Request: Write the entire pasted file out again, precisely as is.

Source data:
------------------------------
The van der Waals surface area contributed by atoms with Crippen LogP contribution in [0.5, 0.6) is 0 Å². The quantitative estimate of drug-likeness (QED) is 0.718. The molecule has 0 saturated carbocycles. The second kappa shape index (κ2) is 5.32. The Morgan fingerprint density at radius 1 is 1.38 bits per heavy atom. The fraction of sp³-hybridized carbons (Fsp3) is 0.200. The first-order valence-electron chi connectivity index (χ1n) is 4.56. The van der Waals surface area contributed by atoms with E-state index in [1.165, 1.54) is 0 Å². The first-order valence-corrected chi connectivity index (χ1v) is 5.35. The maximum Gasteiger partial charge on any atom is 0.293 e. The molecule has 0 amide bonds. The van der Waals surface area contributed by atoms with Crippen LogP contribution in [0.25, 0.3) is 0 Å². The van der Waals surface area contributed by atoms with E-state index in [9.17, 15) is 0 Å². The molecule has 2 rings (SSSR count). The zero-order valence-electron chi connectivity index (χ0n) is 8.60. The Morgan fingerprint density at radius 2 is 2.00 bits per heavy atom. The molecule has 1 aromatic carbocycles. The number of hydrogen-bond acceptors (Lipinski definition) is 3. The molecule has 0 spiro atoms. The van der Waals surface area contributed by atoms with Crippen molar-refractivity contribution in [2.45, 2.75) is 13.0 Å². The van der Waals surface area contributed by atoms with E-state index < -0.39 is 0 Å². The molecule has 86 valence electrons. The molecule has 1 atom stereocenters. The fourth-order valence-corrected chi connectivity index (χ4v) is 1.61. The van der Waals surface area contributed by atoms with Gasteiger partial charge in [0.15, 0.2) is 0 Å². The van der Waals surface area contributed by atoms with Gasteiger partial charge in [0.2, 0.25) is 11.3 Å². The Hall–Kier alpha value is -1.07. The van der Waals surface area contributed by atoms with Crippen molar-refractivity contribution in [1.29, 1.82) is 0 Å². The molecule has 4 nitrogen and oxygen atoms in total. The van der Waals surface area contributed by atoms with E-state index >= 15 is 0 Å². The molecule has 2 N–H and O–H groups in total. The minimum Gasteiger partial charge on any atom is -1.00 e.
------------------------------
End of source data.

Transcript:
The van der Waals surface area contributed by atoms with Crippen LogP contribution in [0.5, 0.6) is 0 Å². The quantitative estimate of drug-likeness (QED) is 0.718. The molecule has 0 saturated carbocycles. The second kappa shape index (κ2) is 5.32. The Morgan fingerprint density at radius 1 is 1.38 bits per heavy atom. The fraction of sp³-hybridized carbons (Fsp3) is 0.200. The first-order valence-electron chi connectivity index (χ1n) is 4.56. The van der Waals surface area contributed by atoms with E-state index in [1.165, 1.54) is 0 Å². The first-order valence-corrected chi connectivity index (χ1v) is 5.35. The maximum Gasteiger partial charge on any atom is 0.293 e. The molecule has 0 amide bonds. The van der Waals surface area contributed by atoms with Crippen LogP contribution in [0.25, 0.3) is 0 Å². The van der Waals surface area contributed by atoms with E-state index in [9.17, 15) is 0 Å². The molecule has 2 rings (SSSR count). The zero-order valence-electron chi connectivity index (χ0n) is 8.60. The Morgan fingerprint density at radius 2 is 2.00 bits per heavy atom. The molecule has 1 aromatic carbocycles. The number of hydrogen-bond acceptors (Lipinski definition) is 3. The molecule has 0 spiro atoms. The van der Waals surface area contributed by atoms with Crippen molar-refractivity contribution in [2.45, 2.75) is 13.0 Å². The van der Waals surface area contributed by atoms with E-state index < -0.39 is 0 Å². The molecule has 86 valence electrons. The molecule has 1 atom stereocenters. The fourth-order valence-corrected chi connectivity index (χ4v) is 1.61. The van der Waals surface area contributed by atoms with Gasteiger partial charge in [0.15, 0.2) is 0 Å². The van der Waals surface area contributed by atoms with Gasteiger partial charge in [0.2, 0.25) is 11.3 Å². The Hall–Kier alpha value is -1.07. The van der Waals surface area contributed by atoms with Crippen molar-refractivity contribution in [1.29, 1.82) is 0 Å². The molecule has 4 nitrogen and oxygen atoms in total. The van der Waals surface area contributed by atoms with E-state index >= 15 is 0 Å². The molecule has 2 N–H and O–H groups in total. The minimum Gasteiger partial charge on any atom is -1.00 e.